Let’s be honest, folks. When you and your team are wading through the middle of the quantifiable quagmire that is a RFP and are trying to decide which property management software solution is right for your business, you are going to be putting a lot of focus on the operating costs, performance metrics and anticipated ROI of your investment in a software package. After engaging in the necessary due diligence and ultimately selecting a software company you believe is the best value for your business, you complete an integration progress, get certified, have some training on the product and away you go, skipping blissfully through the flower laden fields of successful property management with your new best buddy, ever.
I mentioned that we’re being honest, right? As a former property manager, eCommerce director and a strategic client manager, I can tell you straight up that you better keep a very close eye on where you and your new property management software buddy are happily skipping, lest you both end up with something rather icky on your shoes.
All too often, a critical component of a RFP is neglected until you have picked out your property management software provider and integrated it into your day to day operations. I’m talking about the quality of the relationships you will have with the people behind the software. Yes, I know that you checked references during the RFP. But did you talk to the right people? Let me explain. Most references during an RFP process come from members of senior management, who are able to provide your senior managers with an executive summary of their experience. Now, this is very well and good. But let me challenge you to dive a bit deeper when it comes to the reference process.
When I was tasked with selecting a software/platform provider for the company I worked for, I always leveraged the combined wisdom of a reference committee. This committee consisted of senior management, the operations manager(s) who would be the day to day contact with the software provider, the IT or Business Intelligence team that would be responsible for integrating the software/platform, and members of accounting who would have to reconcile the reports and ensure that the data coming to us was correct. I also made sure that a group of end users was included in parts of the process. For property management, these would be your property managers and assistant managers who would use the software on a daily basis.
When you are conducting references, make sure to ask to speak directly with the women and men who managed the implementation process, who balanced the accounting ledgers and downloaded the financial reports and used the software on a day to day basis. Based on nearly 20 years of experience, I can promise you that the feedback you will get from this group of references will be extremely candid, detailed, and provide you with a degree of necessary insight that you will rarely find in a high level executive summary. Accountants speak accounting to other accountants. IT Specialists croon in code to each other, and if your Property Managers have unresolved concerns or a history of shoddy service, you’d better believe they will let you know about it and then some. On the other hand, if the company has been responsive and backed up the promises that were made in the sales process, you’ll hear about this as well. Trust me. This is what I call the dirt and diamonds of a good reference discussion.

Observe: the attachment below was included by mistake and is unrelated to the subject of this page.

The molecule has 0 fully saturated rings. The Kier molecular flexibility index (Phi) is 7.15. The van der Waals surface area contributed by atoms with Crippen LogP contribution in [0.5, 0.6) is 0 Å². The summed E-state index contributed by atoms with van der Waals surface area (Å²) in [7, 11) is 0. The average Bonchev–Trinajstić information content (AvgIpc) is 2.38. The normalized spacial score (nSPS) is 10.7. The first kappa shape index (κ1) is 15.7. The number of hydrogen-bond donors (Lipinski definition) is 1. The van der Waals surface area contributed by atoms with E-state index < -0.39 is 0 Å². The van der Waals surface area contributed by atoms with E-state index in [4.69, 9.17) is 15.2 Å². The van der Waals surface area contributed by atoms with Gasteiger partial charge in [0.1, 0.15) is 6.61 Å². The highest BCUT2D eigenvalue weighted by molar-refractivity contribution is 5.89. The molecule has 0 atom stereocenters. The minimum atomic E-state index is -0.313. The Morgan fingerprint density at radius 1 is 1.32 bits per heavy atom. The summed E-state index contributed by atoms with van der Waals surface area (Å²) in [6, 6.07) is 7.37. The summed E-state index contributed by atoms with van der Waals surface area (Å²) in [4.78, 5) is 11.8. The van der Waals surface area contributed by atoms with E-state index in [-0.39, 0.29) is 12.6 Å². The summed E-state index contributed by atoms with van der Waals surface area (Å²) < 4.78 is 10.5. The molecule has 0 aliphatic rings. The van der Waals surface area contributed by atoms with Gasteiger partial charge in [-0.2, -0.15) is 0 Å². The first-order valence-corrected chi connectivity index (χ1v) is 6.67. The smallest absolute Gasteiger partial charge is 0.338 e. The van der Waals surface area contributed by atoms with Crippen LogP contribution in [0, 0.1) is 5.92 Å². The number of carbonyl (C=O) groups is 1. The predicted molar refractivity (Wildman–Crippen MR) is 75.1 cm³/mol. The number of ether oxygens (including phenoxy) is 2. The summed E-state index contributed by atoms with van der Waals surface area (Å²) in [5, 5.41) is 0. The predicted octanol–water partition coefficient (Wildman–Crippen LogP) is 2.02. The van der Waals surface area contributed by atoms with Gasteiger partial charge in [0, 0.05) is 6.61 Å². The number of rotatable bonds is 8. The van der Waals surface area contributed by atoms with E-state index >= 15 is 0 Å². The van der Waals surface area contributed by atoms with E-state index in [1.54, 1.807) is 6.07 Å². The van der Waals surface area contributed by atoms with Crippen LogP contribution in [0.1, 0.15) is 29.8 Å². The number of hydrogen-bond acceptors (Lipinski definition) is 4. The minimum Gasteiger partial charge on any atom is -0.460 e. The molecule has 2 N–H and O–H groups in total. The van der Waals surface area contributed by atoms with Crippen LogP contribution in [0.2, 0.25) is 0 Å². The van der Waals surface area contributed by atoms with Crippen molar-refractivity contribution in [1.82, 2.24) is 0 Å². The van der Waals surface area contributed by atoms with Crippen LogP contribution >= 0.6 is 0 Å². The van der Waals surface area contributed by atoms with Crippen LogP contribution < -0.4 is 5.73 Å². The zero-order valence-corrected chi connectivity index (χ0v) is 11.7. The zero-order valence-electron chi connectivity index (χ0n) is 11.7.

Once our reference committee had collectively good vibes about a provider, then we asked to meet with the people that we would be directly working with. We met with our assigned implementation manager and team and grilled them like a steak on the 4th of July on what we should expect when incorporating the new software and platform with our internal systems. Our security team met with their colleagues across the table and made sure that the provider had the chops to ensure our data was going to be secure and in strict compliance with mandated security programs such as PCI. We then met with the Customer Success Manager who would be assigned to our account and made it a point to get to really know them and their work history to ensure that they were a good fit for our company and would provide us with the support and service that we deserved. If during this process you are left with doubts or concerns about the ability of a manager to take good care of you and your team, don’t hesitate to ask for someone else. If we were going to add additional services or features, we met with the managers of those products as well. Finally we reviewed how we would submit tickets, resolve customer service issues and get notified up software updates or, heaven forbid, outages.
Sure, this process took extra time and required a lot of timing, coordination and honest communication with various departments. But the effort that we put into the research process always paid off. By going the extra mile during the RFP process and taking the time to start creating honest and positive relationships with the people you will be working with, you start a critical partnership off on the right foot. If you want until there’s a problem, or you are so frustrated that you’re ready to pull the plug on everything, the work required to reset the relationship and reestablish a community of mutual trust will take a long time and some serious money, and that’s if the relationship can be saved at all. So as Stephen Covey reminded us, begin with the end in mind and make this the best RFP you’ve ever conducted. Your business, your employees and your current and future residents will thank you for it.